With the Women’s World Cup in full swing, firm it’s Nice That favourite Caitlin McCarthy has been tapped up by Nike to produce a short film which explores one of the game’s most justly celebrated celebrations.
No, the uber-talented London-based animator hasn’t decided that now’s the time to memorialise one of Lomano LuaLua’s more exuberant backflips. Instead, she’s worked with the Oregonian sportswear giants to turn a legendary World Cup-winning moment into a typically brilliantly-executed bit of work, and it’s Brandi Chastain who’s the star of the show. Or more specifically, it’s Brandi Chastain’s bra which is the star of McCarthy’s show.
Keen football fans will remember that Chastain scored the decisive penalty in the 1999 Women’s World Cup final, which saw the USA triumph over China on a sweltering summer’s evening in deepest Pasadena. The 99,000-strong audience erupted, but no one seemed to enjoy the moment nearly as much as the goalscorer herself. The ball hit the back of the net, Chastain’s shirt came off, and one of modern American sport’s most iconic moments was born.
McCarthy’s 90-second short is narrated by Chastain herself and sees the former soccer star telling us what happened to that bra in the years following the moment it found itself catapulted to fame across the globe.
Talking about the short’s aesthetic, Caitlin says “it was quite a quick turnaround, so the limited colour palette allowed us to spend more time animating things more elaborately, like the hero shot of Brandi’s celebration, without having to cut back on the wiggly textural style I like using.”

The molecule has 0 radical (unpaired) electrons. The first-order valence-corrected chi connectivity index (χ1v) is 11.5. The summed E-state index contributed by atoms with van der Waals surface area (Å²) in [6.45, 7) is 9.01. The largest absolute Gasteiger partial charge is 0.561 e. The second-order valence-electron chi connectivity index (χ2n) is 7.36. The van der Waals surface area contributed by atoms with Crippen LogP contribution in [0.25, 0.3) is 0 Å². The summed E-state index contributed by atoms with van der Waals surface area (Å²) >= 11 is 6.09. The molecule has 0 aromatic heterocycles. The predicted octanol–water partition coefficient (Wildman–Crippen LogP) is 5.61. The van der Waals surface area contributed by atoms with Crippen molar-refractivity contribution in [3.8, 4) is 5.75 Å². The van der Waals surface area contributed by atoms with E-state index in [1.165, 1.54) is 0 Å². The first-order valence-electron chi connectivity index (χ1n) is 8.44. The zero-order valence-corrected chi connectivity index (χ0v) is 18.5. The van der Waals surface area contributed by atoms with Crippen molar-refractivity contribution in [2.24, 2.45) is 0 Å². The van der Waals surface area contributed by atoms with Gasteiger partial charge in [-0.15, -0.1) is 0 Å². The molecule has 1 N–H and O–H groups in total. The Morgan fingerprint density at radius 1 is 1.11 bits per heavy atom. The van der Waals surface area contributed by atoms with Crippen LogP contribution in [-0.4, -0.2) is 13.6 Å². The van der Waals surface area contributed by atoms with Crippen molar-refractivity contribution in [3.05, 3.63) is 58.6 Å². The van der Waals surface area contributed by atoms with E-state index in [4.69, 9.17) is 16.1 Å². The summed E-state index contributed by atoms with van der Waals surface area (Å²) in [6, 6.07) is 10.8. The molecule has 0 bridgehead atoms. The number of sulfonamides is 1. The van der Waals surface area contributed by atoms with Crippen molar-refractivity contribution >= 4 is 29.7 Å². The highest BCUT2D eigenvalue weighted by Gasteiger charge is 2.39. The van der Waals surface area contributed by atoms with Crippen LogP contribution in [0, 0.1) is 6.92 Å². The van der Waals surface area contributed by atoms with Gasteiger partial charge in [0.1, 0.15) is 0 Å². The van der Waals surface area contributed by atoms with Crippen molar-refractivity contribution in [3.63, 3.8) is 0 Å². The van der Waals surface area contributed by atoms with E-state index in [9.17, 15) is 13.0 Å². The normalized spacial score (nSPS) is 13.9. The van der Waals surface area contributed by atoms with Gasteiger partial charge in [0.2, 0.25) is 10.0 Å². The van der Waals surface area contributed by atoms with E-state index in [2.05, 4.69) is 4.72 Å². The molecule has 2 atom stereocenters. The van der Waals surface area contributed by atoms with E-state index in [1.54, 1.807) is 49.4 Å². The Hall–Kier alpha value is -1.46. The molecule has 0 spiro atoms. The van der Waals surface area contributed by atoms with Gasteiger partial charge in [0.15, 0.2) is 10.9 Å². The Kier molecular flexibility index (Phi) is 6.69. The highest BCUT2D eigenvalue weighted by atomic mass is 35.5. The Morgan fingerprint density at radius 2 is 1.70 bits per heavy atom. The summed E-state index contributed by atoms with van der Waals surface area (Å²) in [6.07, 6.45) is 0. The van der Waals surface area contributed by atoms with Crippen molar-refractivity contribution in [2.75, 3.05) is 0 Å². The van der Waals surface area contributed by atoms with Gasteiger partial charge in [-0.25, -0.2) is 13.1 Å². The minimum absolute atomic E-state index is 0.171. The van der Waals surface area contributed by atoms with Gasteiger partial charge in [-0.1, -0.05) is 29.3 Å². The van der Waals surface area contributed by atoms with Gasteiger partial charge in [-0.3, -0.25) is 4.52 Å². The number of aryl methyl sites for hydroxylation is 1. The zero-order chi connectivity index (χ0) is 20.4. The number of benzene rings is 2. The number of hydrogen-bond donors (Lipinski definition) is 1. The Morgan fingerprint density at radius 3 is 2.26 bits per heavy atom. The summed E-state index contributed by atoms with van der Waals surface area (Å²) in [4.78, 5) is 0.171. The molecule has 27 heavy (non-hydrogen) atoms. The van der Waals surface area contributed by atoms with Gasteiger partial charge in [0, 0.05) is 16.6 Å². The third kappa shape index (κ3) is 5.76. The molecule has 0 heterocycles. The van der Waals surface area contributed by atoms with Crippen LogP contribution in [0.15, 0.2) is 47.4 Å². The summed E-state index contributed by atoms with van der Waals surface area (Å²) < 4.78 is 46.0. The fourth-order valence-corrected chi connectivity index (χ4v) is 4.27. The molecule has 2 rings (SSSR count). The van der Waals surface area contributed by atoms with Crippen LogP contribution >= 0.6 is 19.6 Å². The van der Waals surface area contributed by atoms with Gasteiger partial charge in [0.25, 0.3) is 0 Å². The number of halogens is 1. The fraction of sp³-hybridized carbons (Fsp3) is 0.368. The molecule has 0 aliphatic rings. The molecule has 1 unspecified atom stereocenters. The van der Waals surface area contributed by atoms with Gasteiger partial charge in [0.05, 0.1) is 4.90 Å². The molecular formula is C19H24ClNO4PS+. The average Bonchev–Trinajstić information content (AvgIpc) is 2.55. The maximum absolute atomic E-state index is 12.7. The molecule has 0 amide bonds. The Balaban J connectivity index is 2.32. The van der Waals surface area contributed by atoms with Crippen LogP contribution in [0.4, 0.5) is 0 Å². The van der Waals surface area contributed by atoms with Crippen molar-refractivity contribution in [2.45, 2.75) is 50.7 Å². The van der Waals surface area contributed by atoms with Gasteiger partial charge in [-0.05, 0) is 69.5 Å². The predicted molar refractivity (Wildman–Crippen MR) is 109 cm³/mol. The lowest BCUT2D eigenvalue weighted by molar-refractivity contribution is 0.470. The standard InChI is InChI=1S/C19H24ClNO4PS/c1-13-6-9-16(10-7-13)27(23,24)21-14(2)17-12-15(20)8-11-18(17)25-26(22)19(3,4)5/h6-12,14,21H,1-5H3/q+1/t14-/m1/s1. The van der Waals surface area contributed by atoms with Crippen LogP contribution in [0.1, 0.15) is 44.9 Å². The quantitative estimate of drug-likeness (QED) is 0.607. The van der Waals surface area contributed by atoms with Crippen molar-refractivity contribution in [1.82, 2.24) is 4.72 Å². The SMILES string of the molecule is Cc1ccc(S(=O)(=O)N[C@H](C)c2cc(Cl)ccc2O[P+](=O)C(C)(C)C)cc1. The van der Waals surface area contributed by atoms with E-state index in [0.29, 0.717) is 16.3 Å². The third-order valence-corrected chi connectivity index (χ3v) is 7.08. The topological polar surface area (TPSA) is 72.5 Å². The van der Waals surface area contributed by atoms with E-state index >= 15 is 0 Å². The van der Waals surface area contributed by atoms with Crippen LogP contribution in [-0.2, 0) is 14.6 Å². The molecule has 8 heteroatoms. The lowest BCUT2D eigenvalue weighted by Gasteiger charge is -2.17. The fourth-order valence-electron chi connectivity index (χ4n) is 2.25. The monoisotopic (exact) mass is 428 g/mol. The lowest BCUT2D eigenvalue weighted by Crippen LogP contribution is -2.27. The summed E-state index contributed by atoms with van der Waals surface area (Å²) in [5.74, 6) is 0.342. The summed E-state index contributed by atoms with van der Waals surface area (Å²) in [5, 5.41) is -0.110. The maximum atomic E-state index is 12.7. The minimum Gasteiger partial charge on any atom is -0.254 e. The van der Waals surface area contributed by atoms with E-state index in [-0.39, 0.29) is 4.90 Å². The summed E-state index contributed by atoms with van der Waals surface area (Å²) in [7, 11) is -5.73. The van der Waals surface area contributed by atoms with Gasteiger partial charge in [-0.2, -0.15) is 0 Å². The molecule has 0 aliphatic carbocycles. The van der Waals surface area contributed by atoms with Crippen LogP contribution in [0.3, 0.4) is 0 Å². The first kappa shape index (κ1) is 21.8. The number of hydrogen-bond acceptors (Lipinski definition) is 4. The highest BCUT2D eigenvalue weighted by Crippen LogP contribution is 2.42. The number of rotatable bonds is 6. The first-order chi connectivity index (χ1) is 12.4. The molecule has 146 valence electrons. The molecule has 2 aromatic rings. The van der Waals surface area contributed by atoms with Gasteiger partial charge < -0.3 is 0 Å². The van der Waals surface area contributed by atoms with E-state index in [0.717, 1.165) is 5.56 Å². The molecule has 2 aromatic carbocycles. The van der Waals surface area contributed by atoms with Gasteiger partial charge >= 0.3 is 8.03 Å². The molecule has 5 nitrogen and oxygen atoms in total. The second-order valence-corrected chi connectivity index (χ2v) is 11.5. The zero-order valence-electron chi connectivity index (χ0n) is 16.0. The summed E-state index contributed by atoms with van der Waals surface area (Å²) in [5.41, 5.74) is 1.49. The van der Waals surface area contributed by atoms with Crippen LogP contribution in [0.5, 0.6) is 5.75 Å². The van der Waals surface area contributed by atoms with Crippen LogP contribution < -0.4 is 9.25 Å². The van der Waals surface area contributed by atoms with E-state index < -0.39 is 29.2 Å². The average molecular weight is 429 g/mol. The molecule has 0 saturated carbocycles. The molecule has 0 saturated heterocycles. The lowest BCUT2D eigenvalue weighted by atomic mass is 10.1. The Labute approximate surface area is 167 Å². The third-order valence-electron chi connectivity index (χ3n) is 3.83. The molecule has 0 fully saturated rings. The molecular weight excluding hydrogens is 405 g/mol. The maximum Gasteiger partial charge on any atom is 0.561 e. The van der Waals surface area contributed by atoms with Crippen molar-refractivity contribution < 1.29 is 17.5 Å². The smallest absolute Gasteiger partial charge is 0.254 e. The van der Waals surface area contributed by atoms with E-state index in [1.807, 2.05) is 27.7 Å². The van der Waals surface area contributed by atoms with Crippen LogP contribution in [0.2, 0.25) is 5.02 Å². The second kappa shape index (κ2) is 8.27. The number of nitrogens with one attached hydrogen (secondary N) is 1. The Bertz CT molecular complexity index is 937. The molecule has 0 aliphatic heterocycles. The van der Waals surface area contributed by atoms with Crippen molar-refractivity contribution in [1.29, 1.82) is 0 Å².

Caitlin goes on to say that, “it was my first time trying to capture a real person’s likeness too, I usually keep faces to the old ‘three dots and a line’ so it was interesting for me to try to use that to represent someone specific.”
- Meji Alabi on discovering his roots through film and music
- Stoic black cats and burning worlds: Quentin Dufour on his chaotic illustrations
- Jiří Makovec’s photographs meander between the personal and the universal
- In photographing the American west, Andong Zheng uncovers hidden traces of Chinese history
- Meet Universal Thirst, the Bangalore and Reykjavik-based foundry offering a dual perspective on type
- Manchester Girls, the new series from Dean Davies, is a visual homage to the women of the north
- Facebook rebrands to distinguish the company from the app
- Jack Kenyon photographs the wondrous spectacle of the Supreme Cat Show
- &Walsh designs Zooba's identity inspired by the busy streets of Cairo
- A book chronicling tiny, bizarre treasures curated by Wes Anderson and Juman Malouf
- Find hidden squares and experimental inktraps in Fatih Hardal's FH Giselle
- Pentagram’s Giorgia Lupi on her data-driven designs for & Other Stories